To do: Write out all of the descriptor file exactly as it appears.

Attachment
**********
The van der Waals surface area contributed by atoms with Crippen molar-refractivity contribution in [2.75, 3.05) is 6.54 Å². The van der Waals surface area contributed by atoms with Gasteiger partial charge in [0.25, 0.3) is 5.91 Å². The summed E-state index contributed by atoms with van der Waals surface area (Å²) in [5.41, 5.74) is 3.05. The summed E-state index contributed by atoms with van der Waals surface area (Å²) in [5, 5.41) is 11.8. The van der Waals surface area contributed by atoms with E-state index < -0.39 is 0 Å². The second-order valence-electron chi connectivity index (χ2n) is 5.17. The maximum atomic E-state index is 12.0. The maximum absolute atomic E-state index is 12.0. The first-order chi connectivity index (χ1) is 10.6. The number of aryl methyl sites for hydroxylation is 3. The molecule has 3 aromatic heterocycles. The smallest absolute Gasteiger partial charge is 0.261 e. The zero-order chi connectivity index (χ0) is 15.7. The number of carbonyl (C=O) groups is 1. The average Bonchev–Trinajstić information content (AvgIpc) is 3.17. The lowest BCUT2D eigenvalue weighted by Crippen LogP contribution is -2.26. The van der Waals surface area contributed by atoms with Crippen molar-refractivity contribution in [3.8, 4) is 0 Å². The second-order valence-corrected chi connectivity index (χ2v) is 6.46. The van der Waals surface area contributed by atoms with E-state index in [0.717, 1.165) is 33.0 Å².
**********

The van der Waals surface area contributed by atoms with Crippen molar-refractivity contribution in [2.75, 3.05) is 6.54 Å². The van der Waals surface area contributed by atoms with Gasteiger partial charge in [0.25, 0.3) is 5.91 Å². The summed E-state index contributed by atoms with van der Waals surface area (Å²) in [5.41, 5.74) is 3.05. The summed E-state index contributed by atoms with van der Waals surface area (Å²) in [5, 5.41) is 11.8. The van der Waals surface area contributed by atoms with E-state index < -0.39 is 0 Å². The second-order valence-electron chi connectivity index (χ2n) is 5.17. The maximum atomic E-state index is 12.0. The maximum absolute atomic E-state index is 12.0. The first-order chi connectivity index (χ1) is 10.6. The number of aryl methyl sites for hydroxylation is 3. The molecule has 3 aromatic heterocycles. The smallest absolute Gasteiger partial charge is 0.261 e. The zero-order chi connectivity index (χ0) is 15.7. The number of carbonyl (C=O) groups is 1. The average Bonchev–Trinajstić information content (AvgIpc) is 3.17. The lowest BCUT2D eigenvalue weighted by Crippen LogP contribution is -2.26. The van der Waals surface area contributed by atoms with Crippen molar-refractivity contribution in [3.8, 4) is 0 Å². The second-order valence-corrected chi connectivity index (χ2v) is 6.46. The van der Waals surface area contributed by atoms with E-state index in [0.717, 1.165) is 33.0 Å².